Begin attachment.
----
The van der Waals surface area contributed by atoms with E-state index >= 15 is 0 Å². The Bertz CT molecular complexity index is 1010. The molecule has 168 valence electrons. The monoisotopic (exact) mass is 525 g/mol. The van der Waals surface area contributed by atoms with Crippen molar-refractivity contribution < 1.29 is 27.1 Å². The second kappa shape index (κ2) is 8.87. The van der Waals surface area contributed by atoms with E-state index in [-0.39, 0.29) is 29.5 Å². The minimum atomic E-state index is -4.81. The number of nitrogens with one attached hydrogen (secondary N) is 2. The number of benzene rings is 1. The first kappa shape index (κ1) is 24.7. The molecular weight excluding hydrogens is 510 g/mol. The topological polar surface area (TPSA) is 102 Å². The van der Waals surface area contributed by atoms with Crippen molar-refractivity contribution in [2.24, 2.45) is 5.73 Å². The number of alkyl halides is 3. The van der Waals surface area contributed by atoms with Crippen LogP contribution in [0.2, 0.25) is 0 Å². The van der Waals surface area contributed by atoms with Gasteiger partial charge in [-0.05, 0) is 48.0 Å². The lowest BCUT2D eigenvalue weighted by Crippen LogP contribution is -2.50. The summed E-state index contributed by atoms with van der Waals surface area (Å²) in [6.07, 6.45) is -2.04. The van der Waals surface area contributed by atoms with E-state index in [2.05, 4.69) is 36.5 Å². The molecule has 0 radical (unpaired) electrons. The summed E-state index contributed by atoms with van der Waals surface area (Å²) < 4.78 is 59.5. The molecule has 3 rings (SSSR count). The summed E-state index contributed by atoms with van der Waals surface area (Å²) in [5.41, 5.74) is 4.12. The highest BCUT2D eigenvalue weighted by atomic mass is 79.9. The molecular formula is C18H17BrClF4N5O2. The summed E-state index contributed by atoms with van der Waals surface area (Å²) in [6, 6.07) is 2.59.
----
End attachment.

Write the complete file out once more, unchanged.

The van der Waals surface area contributed by atoms with E-state index >= 15 is 0 Å². The Bertz CT molecular complexity index is 1010. The molecule has 168 valence electrons. The monoisotopic (exact) mass is 525 g/mol. The van der Waals surface area contributed by atoms with Crippen molar-refractivity contribution < 1.29 is 27.1 Å². The second kappa shape index (κ2) is 8.87. The van der Waals surface area contributed by atoms with E-state index in [-0.39, 0.29) is 29.5 Å². The minimum atomic E-state index is -4.81. The number of nitrogens with one attached hydrogen (secondary N) is 2. The number of benzene rings is 1. The first kappa shape index (κ1) is 24.7. The molecular weight excluding hydrogens is 510 g/mol. The topological polar surface area (TPSA) is 102 Å². The van der Waals surface area contributed by atoms with Crippen molar-refractivity contribution in [2.24, 2.45) is 5.73 Å². The number of alkyl halides is 3. The van der Waals surface area contributed by atoms with Crippen LogP contribution in [0.2, 0.25) is 0 Å². The van der Waals surface area contributed by atoms with Gasteiger partial charge in [-0.05, 0) is 48.0 Å². The lowest BCUT2D eigenvalue weighted by Crippen LogP contribution is -2.50. The summed E-state index contributed by atoms with van der Waals surface area (Å²) in [6.07, 6.45) is -2.04. The van der Waals surface area contributed by atoms with E-state index in [2.05, 4.69) is 36.5 Å². The molecule has 0 radical (unpaired) electrons. The summed E-state index contributed by atoms with van der Waals surface area (Å²) < 4.78 is 59.5. The molecule has 3 rings (SSSR count). The summed E-state index contributed by atoms with van der Waals surface area (Å²) in [5.41, 5.74) is 4.12. The highest BCUT2D eigenvalue weighted by atomic mass is 79.9. The molecular formula is C18H17BrClF4N5O2. The summed E-state index contributed by atoms with van der Waals surface area (Å²) in [6, 6.07) is 2.59.